This past weekend, I went home to see Harry Styles perform at the United Center for his second solo tour. We had originally planned to see him in the summer of 2020, but the tour was postponed due to COVID. I had personally been looking forward to this concert because I have been a fan of Styles’ for years. I admire his willingness to experiment with new styles and techniques of music, as well as his stage presence and level of performance. He and his band did not disappoint, as the concert was most definitely one of the highlights of my 2021.
It was very interesting to be back at a stadium concert given the nature of the past eighteen months. The venue required proof of vaccination or a negative COVID test within the last two days, but being around 25,000 people indoors was still somewhat daunting. Before the concert, they played a recorded message from Styles requiring us to keep our masks on for the duration of the show. The majority of people followed this recommendation, which made for a more safe and enjoyable experience.
I was most impressed by Styles’ energy throughout the performance. The staging of the United Center is such that it was a performance in the round. He used all of the space available to sing, dance, play his instruments, and interact with the audience. He also was careful to divide up the time he spent facing each side of the audience, which I thought was clever. Although the concert sped up and slowed down at times, his energy and stage presence never wavered.
He opened with the bouncy yet somewhat celestial “Golden”. This is one of his most well-known and well-loved songs off of Fine Line, his second album after Harry Styles. “Golden”, as well as a few others off of Fine Line display Styles’ deviation from the soft rock feel of his self-titled album. It is somewhat of a return to his roots as a pop singer as he was in One Direction.
In my opinion, the radio hits off of Fine Line such as “Watermelon Sugar”, “Adore You”, and “Lights Up” were the weaker points of the show (although weak is relative because of Styles’ undeniable talent and performance ability). Although there was heavier engagement between Styles and the audiencence during these songs, there were less musical elements from Styles and the band. I feel as though some of these songs do not fully represent Styles’ songwriting ability and vocal talent. So while it was fun to dance and sing along to these songs, there were other pieces that stood out to me as more enjoyable.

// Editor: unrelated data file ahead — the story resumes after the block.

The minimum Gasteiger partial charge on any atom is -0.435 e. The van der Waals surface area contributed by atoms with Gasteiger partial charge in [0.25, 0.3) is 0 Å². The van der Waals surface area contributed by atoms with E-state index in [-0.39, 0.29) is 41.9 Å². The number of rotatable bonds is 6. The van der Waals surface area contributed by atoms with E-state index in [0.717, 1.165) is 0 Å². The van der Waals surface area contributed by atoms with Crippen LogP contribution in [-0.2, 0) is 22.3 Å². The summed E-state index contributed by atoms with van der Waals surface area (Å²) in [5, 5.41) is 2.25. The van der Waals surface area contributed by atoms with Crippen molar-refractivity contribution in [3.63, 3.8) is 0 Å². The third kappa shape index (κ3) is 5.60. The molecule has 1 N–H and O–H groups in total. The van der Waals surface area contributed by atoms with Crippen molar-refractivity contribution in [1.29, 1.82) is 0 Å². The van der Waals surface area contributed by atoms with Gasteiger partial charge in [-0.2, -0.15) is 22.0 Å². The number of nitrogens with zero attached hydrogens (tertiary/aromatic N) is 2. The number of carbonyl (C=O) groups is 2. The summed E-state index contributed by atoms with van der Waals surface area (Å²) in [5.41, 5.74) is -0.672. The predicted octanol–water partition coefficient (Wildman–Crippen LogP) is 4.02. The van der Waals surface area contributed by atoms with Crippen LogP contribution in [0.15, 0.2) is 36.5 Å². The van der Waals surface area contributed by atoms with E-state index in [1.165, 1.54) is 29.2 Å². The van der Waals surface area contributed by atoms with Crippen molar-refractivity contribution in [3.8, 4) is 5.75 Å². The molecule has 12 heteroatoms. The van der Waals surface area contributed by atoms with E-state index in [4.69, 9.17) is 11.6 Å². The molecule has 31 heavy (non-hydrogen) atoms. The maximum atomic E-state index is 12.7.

Being a fan of both classic and modern rock, the more rock heavy pieces such as “Only Angel” and “Kiwi” were standout performances for me. The first time I heard Harry Styles in 2017 with One Direction as the only frame of reference I had for Harry Styles, I was pleasantly surprised by these tunes. Styles performed with such an intensity during these songs that was very fun to engage with. These tunes also gave the band a bit more opportunity to show off their individual talents, such as Sarah Jones’s impressive drum work and Elin Sandberg’s bass guitar work.
Another one of the standout performances of the night for me was “She”. “She” is one of my favorite songs off of Fine Line because it reminds me of a Harry Styles-esque rock feel while adding some of the experimental pop that characterizes the majority of Fine Line. It also includes some of Styles’ strongest vocal work, as he slips in and out of falsetto throughout the song. The performance of “She” also included a lengthy guitar solo from guitarist Mitch Rowland and pianist Niji Adeleye. This was an incredible opportunity for these artists to showcase their talents and the audience was very engaged with them.
The highlight of my night was the surprise performance of “To Be So Lonely”, a slow, ethereal almost folk-pop song off of Fine Line. “To Be So Lonely” was the first track I had heard off of Fine Line and has remained one of my favorite songs by Styles ever since. The buildup and breakdown of harmonies in the song quite literally gives me chills every time I listen to it and the song is simple but still interesting in its composition and lyrical work. I have somewhat of a bad habit of looking up setlists before I go to concerts, and when I didn’t see “To Be So Lonely” on the setlist, I was somewhat disappointed. However, after “Sunflower vol. 6”, when I heard the first five plucked guitar notes of “To Be So Lonely” I immediately started freaking out. The performance was above and beyond what I had imagined. It was also really special that Chicago was the first city where he played the song.
Overall, Styles’ performance exceeded my expectations. Seeing live music was something that I took for granted before the pandemic, and having the opportunity to see one of my favorite artists live was an incredible opportunity. I appreciate Styles as an artist, as well as everything he stands for as a person. He is not only an activist, but is working to break down gender and sexuality stereotypes in the music industry. If you have never given his music a chance, I highly recommend that you do. There is something there for everyone, as well as the presence of his apparent and undeniable talent.
Listen to Harry Styles’ discography here: